Fact is, there's negative tropes that exist to denigrate a female power fantasy that do not exist for male. If it's romanced based, it gets dismissed as "Chick flick" or "Twilight crap". If it's action based, they have that covered with "Man with boobs", "Strong Female Character" and "Mary Sue". Some of which are applied in combinaton. Do writers all of a sudden lose their skills when they write a female character? No. The answer is the bias of the "critic." And I say that in quotes, because these tropes are insults, not critique. They are not made in a good faith attempt to improve the work, but made to defame it and police femininity.
     
    Last edited: Mar 28, 2019
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  7. FifthView

    FifthView Istar

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    Way too many topics floating around in this thread, heh, but I do find the question in the old OP to be intriguing.

    First, why write a "power fantasy," and do most readers actually look for this? I suspect this itself is something of a very minor sub-genre approach. True, as readers we want the main protagonist in our novels to succeed—to overcome and succeed. This requires some kind of power. (A vague word in this context.) But to have the novel be an expression of "power fantasy"? I think that's maybe something different?

    Second, for that particular sub-genre, I do suspect that men and women—very generally speaking—have different "fantasies" of what "power" may mean, or at least in how it is expressed and acquired. I doubt we can reasonably claim the vast majority of men or women will share said fantasy respectively. But suppose for sake of argument we could identify a power fantasy for each group. I suspect the fantasies would diverge between the two groups, even if we might say, again very generally speaking, that they share the feature of general dominance within a milieu or within a social context.

    Third, although I've not carefully followed the entire preceding discussion, I'm fascinated by the examples already given, for this reason: the "powerful women" are said to be powerful because they have physical prowess, whether via their use of their bodies or through physical expressions of power like guns and the exo suit Ripley wore or both. In other words, this is mere donning of what might represent part of the power fantasy for men. Surely some women might have a strong fantasy of possessing physical powers like those men are thought to possess—but is this the "power fantasy" for most women? I very much doubt it; having no proof however, I'm going out on a limb.

    Fourth, what is the male power fantasy? Do I know? Heh. I do suspect physical prowess, particularly strength but perhaps not strength alone, is a part of it. Even if the body is not of Arnold Schwarzenegger proportions, skill in martial arts and/or weaponry and/or stealth give physical prowess. This is for both, offense and defense. Defense is of particular importance, because there are other males out there, heh. So even if the best defense is a good offense...well. Flowing from this strength are two things: Rewards/recognition and reaching the top of the hierarchy. Hierarchy in this case may simply be within a particular context, for instance business in a particular industry or the top of a thieving guild if not the whole world. "Top of his game." I think there have been studies regarding men and hierarchical organization, so I'm cribbing a bit. Again, I'm assuming a small sub-genre, or a story meant to hit all the major buttons of a male power fantasy.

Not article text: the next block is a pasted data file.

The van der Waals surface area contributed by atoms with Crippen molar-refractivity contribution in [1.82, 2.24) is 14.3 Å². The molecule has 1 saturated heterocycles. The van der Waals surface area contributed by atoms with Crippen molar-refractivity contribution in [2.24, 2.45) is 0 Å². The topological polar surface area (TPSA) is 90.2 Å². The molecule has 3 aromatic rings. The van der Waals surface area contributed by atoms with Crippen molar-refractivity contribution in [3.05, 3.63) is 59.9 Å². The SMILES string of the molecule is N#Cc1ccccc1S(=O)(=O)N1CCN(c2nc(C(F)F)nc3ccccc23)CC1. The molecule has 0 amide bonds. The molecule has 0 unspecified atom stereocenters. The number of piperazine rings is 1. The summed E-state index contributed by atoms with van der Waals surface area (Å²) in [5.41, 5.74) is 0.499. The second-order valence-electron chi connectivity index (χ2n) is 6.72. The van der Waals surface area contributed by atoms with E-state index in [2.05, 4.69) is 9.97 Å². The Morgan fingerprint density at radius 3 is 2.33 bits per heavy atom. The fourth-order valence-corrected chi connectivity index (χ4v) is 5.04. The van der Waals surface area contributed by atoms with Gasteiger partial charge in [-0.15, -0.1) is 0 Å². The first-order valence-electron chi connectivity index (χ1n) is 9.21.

Fifth, what is the female power fantasy? I don't know. I would need to ask women what they want to read vis-a-vis a good power fantasy—and I'd need a good, large sampling. I am not a woman. Were I to guess (really out on a long, thin limb) I'd default to something I've already written. The end goal of either a male or a female power fantasy might be "general dominance within a milieu or within a social context," but the methods of reaching that point might diverge in "how it is expressed and acquired." Forgive me for my male gaze, but I only have my own viewing experiences to mine for clues. What first came to mind were various legal dramas like Damages and The Good Wife which feature women using their intelligence, wits, education, and so forth to dominate a field. Brawn won't suffice; nor will social hierarchy, not quite. Sometimes included in this expression of power is their ability to subvert male expectations and blind spots. Another example might be in product advertisements targeted at women which feature bumbling men and the women who are insightful and clever in comparison. Should I take these examples as a clue, given how product advertisements have a very real material consequence and so are probably targeting that way for a reason? I don't know, but think I might be on to something. In the high school dramas, the female hero is often not at the top of the social hierarchy but is quite intelligent, resourceful, and has a grounded personality unlike the head cheerleaders and student council members—and what's more, is often able to play various elements of the school's hierarchy and social groups like a fiddle. These types of stories may or may not result in the character reaching the top of some established, publicly acknowledged hierarchy, but if not, the character has carved a good niche and is left free to operate according to her will.